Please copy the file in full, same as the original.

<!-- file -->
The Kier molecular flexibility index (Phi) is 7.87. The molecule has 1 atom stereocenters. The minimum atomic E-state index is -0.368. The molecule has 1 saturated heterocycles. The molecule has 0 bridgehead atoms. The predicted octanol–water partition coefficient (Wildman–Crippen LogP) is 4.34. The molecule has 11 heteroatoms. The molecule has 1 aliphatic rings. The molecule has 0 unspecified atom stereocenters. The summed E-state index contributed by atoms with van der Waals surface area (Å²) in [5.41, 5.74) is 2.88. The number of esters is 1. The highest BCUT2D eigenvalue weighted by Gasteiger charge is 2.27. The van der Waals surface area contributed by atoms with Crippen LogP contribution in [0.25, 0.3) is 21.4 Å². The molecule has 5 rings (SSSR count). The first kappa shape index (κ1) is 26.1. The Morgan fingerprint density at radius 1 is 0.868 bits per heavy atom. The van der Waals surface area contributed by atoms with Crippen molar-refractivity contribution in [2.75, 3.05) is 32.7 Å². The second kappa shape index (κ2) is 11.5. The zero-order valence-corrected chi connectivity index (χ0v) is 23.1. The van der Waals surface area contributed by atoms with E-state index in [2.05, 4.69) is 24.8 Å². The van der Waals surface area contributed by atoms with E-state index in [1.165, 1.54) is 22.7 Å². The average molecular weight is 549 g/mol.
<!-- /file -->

The Kier molecular flexibility index (Phi) is 7.87. The molecule has 1 atom stereocenters. The minimum atomic E-state index is -0.368. The molecule has 1 saturated heterocycles. The molecule has 0 bridgehead atoms. The predicted octanol–water partition coefficient (Wildman–Crippen LogP) is 4.34. The molecule has 11 heteroatoms. The molecule has 1 aliphatic rings. The molecule has 0 unspecified atom stereocenters. The summed E-state index contributed by atoms with van der Waals surface area (Å²) in [5.41, 5.74) is 2.88. The number of esters is 1. The highest BCUT2D eigenvalue weighted by Gasteiger charge is 2.27. The van der Waals surface area contributed by atoms with Crippen LogP contribution in [0.25, 0.3) is 21.4 Å². The molecule has 5 rings (SSSR count). The first kappa shape index (κ1) is 26.1. The Morgan fingerprint density at radius 1 is 0.868 bits per heavy atom. The van der Waals surface area contributed by atoms with Crippen molar-refractivity contribution in [2.75, 3.05) is 32.7 Å². The second kappa shape index (κ2) is 11.5. The zero-order valence-corrected chi connectivity index (χ0v) is 23.1. The van der Waals surface area contributed by atoms with E-state index in [2.05, 4.69) is 24.8 Å². The van der Waals surface area contributed by atoms with E-state index in [1.165, 1.54) is 22.7 Å². The average molecular weight is 549 g/mol.